May 2, 2023
Contact: Eric Stann, 573-882-3346, StannE@missouri.edu
Exposure to an augmented reality (AR) or virtual reality (VR) environment can cause people to experience cybersickness — a special type of motion sickness with symptoms ranging from dizziness to nausea — and existing research to mitigate the severity of the symptoms often relies upon a one-size-fits-all approach. However, Khaza Anuarul Hoque, an assistant professor in the Department of Electrical Engineering and Computer Science at the University of Missouri, and a team of researchers are working to develop a personalized approach to identifying cybersickness by focusing on the root causes, which can be different for every person.
“Cybersickness is not generic. For instance, one simulation could trigger cybersickness in me while the same simulation may not cause cybersickness for someone else,” said Hoque, who also directs the Dependable Cyber-Physical Systems Laboratory at MU. “One of the problems people typically face when wearing virtual reality or augmented reality headsets is the user experience can get bad after some time, including symptoms of nausea and vomiting, especially if the user is immersed in a virtual environment where a lot of motion is involved. It can depend on many factors, including a person’s gender, age and experience.”
Hoque said he wanted to concentrate on a novel angle using explainable AI since it has the potential to transform the AR and VR industry.
“Explainable AI is a great tool to help with this because typically machine learning or deep learning algorithms can tell you what the prediction and the decision may be, whereas explainable AI can also tell the user how and why the AI made the decision,” Hoque said. “So, instead of imposing a static mitigation technique for all users, it will be more effective if we know why a particular person is developing cybersickness and give that person the right mitigation that they need. Explainable AI can help us do that without hindering the user experience.”
In addition to watching his own students experience cybersickness, Hoque noticed academic and industry approaches for identifying cybersickness over the past five to seven years often focused on data-driven techniques such as machine learning (ML) and deep learning (DL).
“Such approaches are often ‘black box,’ and thus, they lack explainability,” Hoque said. “I also realized that the explainability of the DL cybersickness models can significantly improve the model’s understanding and provide insight into why and how these AI models arrived at a specific decision. Furthermore, by identifying and understanding what types of important features could lead to cybersickness, we can help designers develop more effective cybersickness detection models.”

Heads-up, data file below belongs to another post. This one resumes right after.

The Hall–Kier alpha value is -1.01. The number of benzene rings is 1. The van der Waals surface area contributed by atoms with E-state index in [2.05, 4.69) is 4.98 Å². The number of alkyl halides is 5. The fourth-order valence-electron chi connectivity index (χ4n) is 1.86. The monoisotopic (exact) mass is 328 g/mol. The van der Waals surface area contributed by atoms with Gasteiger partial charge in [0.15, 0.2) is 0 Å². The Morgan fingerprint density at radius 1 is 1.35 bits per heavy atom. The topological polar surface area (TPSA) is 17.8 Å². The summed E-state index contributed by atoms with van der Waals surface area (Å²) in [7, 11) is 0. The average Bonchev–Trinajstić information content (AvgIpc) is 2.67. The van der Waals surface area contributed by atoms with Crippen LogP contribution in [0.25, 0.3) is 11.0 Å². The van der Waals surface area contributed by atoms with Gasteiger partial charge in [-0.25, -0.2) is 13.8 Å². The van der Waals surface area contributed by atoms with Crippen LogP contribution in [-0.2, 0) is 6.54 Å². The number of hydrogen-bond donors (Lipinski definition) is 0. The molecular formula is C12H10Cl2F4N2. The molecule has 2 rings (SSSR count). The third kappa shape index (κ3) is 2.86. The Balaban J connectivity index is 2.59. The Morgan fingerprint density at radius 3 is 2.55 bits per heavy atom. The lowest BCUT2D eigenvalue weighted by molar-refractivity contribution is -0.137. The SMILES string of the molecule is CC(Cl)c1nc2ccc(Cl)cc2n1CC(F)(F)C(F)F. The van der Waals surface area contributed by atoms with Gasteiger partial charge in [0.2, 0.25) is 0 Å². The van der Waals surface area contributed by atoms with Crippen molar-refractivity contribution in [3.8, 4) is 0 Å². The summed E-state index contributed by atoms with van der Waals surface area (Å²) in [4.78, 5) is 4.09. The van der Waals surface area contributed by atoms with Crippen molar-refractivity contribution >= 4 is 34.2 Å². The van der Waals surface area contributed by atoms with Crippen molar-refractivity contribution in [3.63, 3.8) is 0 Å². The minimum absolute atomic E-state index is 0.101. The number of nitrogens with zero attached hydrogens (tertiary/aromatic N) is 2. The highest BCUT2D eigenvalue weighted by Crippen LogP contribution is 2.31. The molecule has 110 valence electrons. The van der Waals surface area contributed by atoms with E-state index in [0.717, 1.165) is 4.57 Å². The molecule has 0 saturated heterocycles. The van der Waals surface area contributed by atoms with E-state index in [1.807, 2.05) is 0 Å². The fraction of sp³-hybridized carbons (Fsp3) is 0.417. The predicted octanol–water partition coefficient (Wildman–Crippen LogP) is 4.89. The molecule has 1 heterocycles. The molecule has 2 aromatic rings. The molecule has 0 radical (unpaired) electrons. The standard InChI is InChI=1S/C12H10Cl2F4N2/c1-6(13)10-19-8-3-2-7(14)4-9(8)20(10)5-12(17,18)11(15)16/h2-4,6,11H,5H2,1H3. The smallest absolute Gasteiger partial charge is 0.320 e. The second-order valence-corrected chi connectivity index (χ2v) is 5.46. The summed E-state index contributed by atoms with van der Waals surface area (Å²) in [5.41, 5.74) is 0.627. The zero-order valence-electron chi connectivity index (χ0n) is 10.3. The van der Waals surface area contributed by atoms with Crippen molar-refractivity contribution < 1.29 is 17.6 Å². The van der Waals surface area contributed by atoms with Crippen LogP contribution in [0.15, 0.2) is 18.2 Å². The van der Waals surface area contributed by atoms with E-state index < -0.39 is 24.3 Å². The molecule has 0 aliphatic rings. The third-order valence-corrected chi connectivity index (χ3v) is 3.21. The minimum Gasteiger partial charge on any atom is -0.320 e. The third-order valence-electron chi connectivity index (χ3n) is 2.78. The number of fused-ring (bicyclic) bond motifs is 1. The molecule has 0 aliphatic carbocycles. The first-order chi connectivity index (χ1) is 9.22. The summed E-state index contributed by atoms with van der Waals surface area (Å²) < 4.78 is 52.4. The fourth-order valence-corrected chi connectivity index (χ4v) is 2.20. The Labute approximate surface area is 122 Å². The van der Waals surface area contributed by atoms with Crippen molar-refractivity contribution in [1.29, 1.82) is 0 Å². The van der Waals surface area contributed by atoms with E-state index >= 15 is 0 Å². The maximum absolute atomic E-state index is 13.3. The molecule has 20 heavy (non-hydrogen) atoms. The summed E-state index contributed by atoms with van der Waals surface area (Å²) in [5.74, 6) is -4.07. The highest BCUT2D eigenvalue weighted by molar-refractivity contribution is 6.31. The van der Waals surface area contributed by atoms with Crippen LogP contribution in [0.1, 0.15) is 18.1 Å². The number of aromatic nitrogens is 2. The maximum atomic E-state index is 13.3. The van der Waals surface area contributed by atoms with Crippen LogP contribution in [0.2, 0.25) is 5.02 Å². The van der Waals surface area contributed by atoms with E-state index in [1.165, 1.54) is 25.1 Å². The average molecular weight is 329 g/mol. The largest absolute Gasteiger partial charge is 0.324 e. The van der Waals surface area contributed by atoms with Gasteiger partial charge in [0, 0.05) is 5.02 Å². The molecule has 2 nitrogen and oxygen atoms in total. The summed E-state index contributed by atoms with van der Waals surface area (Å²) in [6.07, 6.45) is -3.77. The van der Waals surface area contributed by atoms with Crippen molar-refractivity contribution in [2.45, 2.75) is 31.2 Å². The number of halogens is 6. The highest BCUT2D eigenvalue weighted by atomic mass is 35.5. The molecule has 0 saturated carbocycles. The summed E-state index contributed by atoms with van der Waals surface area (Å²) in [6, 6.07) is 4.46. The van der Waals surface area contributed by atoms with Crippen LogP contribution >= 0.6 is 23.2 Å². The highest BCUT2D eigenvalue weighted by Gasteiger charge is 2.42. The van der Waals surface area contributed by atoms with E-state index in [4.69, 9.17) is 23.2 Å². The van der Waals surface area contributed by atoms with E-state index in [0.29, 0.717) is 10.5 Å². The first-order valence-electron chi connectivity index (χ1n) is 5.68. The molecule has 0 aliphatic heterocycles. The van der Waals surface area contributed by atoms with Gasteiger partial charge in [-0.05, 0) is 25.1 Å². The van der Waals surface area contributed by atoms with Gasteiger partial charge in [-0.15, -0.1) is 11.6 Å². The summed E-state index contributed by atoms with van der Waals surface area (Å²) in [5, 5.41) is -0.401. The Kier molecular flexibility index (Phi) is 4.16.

Hoque said explainable AI can also help software developers identify the most important features needed to optimize the model for teaching the AI how to identify someone experiencing cybersickness. This is especially important for users wearing stand-alone VR headsets.
This research was recently presented at the top three conferences for AR/VR research:
- “LiteVR: Interpretable and Lightweight Cybersickness Detection using Explainable AI” was presented at the IEEE Virtual Reality Conference on March 25-29, 2023.
- “VR-LENS: Super Learning-based Cybersickness Detection and Explainable AI-Guided Deployment in Virtual Reality” was presented at the ACM Conference on Intelligent User Interfaces on March 27-31, 2023.
- “TruVR: Trustworthy Cybersickness Detection using Explainable Machine Learning” was presented at the International Symposium on Mixed and Augmented Reality (ISMAR) Conference on October 17-21, 2022.
An international perspective
Hoque earned his bachelor's degree in Bangladesh, his master's degree and doctorate in Canada, and did his postdoctoral studies at University of Oxford in England. He credits his international background for the wide range of experiences he’s had working with various research groups in different parts of the world while also interacting with various companies and agencies such as Bombardier Aerospace and the Canadian Space Agency. He said those experiences have influenced him as a researcher.
“I have talked and worked with different groups of people and different countries, and that really helped me look at the same problem but with different angles,” Hoque said. “I think it’s really important for any researcher not to look at a problem from just one perspective, but from multiple perspectives.”